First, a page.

"Can't blame the kids though", he conceded.  "It's all about the fifteen minutes of fame.  Everyone wants to be seen, to know that they are special.  I remember some Buddhist writings from somewhere that said we seek attention because it reinforces that we are special, and that the normal rules of existence don't apply us.  To avoid death.  That's the one thing that we can't avoid, levels the playing field."  He smirked.  "Well, if you are mortal that is.  Not like us, eh?”  He reached across the table and slapped the silent king on the arm, and laughed.

He quieted down, and absently scratched his shoulder beneath his armour.

"Still my good king, you must feel fulfilled.  Your kingdom is flourishing, and your subjects think relatively highly of you.  But kingdoms, like people, can die.  My own empire began to crumble when the flow of magic began to wane.  Communication between priests and their gods became sporadic, unreliable.  Kingdoms built on magic crumbled to dust in a matter of decades.  People were scared, and turned to all manner of superstitious aid in their desperation."

He frowned, clenching his fists.

"Natural disasters, famine, and banditry were common in those dark days.  The great wizards fled, or were murdered, as were the priests.  We lost our powers, and became mortal.  Some of my former subjects even thought that sacrificing me would appease some...", he waved his hand, "whatever... higher power or something."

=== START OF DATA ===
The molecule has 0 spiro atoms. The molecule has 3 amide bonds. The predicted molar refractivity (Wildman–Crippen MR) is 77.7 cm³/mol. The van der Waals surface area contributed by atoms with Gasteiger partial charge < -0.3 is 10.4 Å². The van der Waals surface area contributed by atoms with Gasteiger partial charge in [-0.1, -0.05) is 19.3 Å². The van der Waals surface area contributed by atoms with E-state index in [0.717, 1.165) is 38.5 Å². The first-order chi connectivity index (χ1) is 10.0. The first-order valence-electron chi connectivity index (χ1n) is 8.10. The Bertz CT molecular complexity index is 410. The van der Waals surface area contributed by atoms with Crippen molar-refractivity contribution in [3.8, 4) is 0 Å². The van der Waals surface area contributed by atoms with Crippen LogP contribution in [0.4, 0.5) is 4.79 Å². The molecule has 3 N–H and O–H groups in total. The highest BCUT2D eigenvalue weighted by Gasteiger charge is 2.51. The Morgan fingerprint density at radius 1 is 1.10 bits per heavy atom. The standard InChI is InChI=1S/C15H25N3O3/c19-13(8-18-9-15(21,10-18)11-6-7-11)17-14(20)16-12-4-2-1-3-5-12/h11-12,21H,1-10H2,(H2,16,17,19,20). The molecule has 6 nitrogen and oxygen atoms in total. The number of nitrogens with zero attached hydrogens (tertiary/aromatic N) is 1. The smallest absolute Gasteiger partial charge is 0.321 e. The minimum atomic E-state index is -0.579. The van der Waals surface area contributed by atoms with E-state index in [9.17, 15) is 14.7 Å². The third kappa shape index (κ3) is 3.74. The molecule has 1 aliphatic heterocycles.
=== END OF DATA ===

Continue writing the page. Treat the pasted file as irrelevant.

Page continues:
He looked at his gauntleted hands.

"But I survived.  The first few centuries were the worst, as I scrambled around like an animal.  Sure enough, camps arose, then towns, then cities.  Technology was invented, and replaced magic, and people forgot about the time that was.  You people didn't even realise you were digging up bones of dragons.  Instead you called them dinosaurs and the like.  Not your fault you didn't find them with their wings attached.  Or that they seemed impossibly aged to your scientific experiments.  But live and learn, eh?  Ever since dragons returned, you've all marveled at how similar they are to your beloved dinosaur bones of antiquity.  If only you knew the truth about them, and the roles they played."

He picked up the tea cup, saw it was empty, and poured himself another cup from a nearby pot.  He sniffed.

"Technology.  You mortals hold your technology up on a high pedestal.  I can understand why you worship it.  It rarely disappoints, unlike the gods.  It's practical, simple, and understandable.  But, you know what?  A steel dagger forged a millennia ago can be just as effective as your ionized particle blades, or field projectors", he sneered.

"You can keep your technology."

The building trembled.

"Anyway, you don't have to worry about technology, or your kingdom collapsing.  I envy you, I really do."

He stood up, pushing his chair back, and took his helm off the table.

An alarm warbled in the distance.  He put a hand on the king's shoulder.

"I've overstayed my welcome, I know."

He plucked his dagger from between the king's shoulder blades, and sheathed it.

The building shook again, more violently, disturbing motes of dust.

"Places to go, people to slay.  Or something like that."

He bowed elaborately, and strode out of the room.